While bowlers have become accustomed to playing under fluorescent lighting and perching on vinyl seats, Jillian's updates the experience with a nightclub atmosphere and modern decor. Each lane in the black-light bowling lounge holds up to eight people in a luminous glow that’s harmless to the eyes of baby bats. Between bowling frames, three Brunswick Black Stallion billiard tables engage those with the urge for further friendly competition. Alternately, patrons can turn to the game room where they can get their adrenaline racing. Players sate between-set hunger pangs with the dining room's menu of American eats such as hot wings, burgers, and pizzas.
As a fun slideshow demonstrates, The Little Chocolatier’s staff hand makes an array of treats that fall into four categories: candy, chocolates, nuts, and popcorn. Their handmade chocolates pack white boxes with slabs of english toffee, nut clusters, and mint fluffs spread across trays of assorted chocolates. The team also fills bags with fresh-popped popcorn covered in caramel and cheddar.
A public course complete with tree-lined fairways and pristine greens, Hunter’s Ridge Golf Course challenges paired players with a set of 18 holes as well-rounded as the dimpled spheres that speckle its ridges. Captain your cart over an expansive range of well-manicured landscapes dotted with majestic woodlands and enough sand and water hazards to evoke a horror-movie set at an island resort. This par 72 course strikes an exceptionally balanced level of difficulty, appealing to seasoned swingers as well as active younger players with freshly acquired driver's licenses.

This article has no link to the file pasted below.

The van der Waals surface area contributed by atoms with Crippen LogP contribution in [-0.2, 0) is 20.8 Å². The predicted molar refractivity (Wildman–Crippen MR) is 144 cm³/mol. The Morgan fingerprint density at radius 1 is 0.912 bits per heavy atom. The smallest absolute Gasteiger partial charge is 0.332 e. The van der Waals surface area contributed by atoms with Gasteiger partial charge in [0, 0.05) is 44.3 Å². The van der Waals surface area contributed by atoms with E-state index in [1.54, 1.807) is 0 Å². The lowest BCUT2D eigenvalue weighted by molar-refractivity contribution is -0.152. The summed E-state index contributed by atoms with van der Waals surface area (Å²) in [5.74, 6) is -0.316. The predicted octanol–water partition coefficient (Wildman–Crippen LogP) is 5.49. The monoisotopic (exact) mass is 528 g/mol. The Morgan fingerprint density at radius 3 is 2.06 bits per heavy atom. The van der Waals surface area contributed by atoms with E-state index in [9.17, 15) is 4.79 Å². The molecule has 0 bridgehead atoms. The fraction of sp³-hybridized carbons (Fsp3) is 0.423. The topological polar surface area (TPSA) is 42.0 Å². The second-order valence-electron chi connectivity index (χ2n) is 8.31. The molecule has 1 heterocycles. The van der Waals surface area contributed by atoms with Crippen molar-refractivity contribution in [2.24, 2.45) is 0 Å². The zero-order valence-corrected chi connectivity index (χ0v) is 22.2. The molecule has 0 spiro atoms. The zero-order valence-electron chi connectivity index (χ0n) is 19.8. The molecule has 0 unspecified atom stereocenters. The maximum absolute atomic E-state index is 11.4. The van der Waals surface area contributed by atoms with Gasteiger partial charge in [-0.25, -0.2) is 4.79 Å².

Skeeter's Dog House proffers classic Chicago-style hot dogs as well as a variety of italian-beef options, chicken, salads, and sides. The wallet-friendly menu invites diners to revel in the ketchup-bereft beauty of a Chicago-style hot dog ($2.25) or enjoy the signature relish, mustard, and onions of a Chicago-style polish sausage ($3.25). The Machine Gun Kelly, a char-grilled rib-eye sandwich ($9.65), delivers a protein-packed punch, and the Bootlegger meatball sandwich ($6.95) recalls the days of cross-border marina smuggling. Fill your belly while relaxing on the outdoor patio or savor the speediness of drive-thru and takeout options.
The same venue that hosts weddings and upscale dinners also welcomes established comedians and rock bands, making First Avenue Club a go-to destination for all manner of events. Inside, a full-service bar overflows with 12 draft beers, 40 bottled beers, and a wealth of mixed drinks. Further behind the scenes, the kitchen fires up hearty entrees such as roast pork loin and baked cod.
2011's Firecracker 500 Festival serves up more than 20 eclectic garage-rock groups bent on rocking an all-ages-audience's socks off over three thrash-filled days. Bands such as White Mystery and Pitchfork-reviewed quartet The Coathangers kick out jams with riot-grrrl grit, and headliners The Strange Boys shred psychedelic hooks sharper than Jimi Hendrix's diamond-tipped mustache-trimmers. The festival's full roster of up-and-coming acts can expose most attendees' ears to new shrieks and sounds.